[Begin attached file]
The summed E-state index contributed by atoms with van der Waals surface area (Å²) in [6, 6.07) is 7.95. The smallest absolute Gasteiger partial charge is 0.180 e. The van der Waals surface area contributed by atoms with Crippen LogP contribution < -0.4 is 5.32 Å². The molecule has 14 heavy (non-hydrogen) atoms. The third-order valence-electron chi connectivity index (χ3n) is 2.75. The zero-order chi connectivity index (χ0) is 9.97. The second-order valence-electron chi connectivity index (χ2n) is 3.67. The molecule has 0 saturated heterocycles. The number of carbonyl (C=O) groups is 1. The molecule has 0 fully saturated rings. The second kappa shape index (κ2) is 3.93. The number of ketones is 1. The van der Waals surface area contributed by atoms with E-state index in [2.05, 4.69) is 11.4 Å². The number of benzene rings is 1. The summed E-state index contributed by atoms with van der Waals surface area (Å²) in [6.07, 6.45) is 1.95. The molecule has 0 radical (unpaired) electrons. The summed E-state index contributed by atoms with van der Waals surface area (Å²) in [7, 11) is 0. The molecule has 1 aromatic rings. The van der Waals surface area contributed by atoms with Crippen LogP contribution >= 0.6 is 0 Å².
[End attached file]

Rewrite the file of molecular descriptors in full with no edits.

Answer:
The summed E-state index contributed by atoms with van der Waals surface area (Å²) in [6, 6.07) is 7.95. The smallest absolute Gasteiger partial charge is 0.180 e. The van der Waals surface area contributed by atoms with Crippen LogP contribution < -0.4 is 5.32 Å². The molecule has 14 heavy (non-hydrogen) atoms. The third-order valence-electron chi connectivity index (χ3n) is 2.75. The zero-order chi connectivity index (χ0) is 9.97. The second-order valence-electron chi connectivity index (χ2n) is 3.67. The molecule has 0 saturated heterocycles. The number of carbonyl (C=O) groups is 1. The molecule has 0 fully saturated rings. The second kappa shape index (κ2) is 3.93. The number of ketones is 1. The van der Waals surface area contributed by atoms with E-state index in [2.05, 4.69) is 11.4 Å². The number of benzene rings is 1. The summed E-state index contributed by atoms with van der Waals surface area (Å²) in [6.07, 6.45) is 1.95. The molecule has 0 radical (unpaired) electrons. The summed E-state index contributed by atoms with van der Waals surface area (Å²) in [7, 11) is 0. The molecule has 1 aromatic rings. The van der Waals surface area contributed by atoms with Crippen LogP contribution >= 0.6 is 0 Å².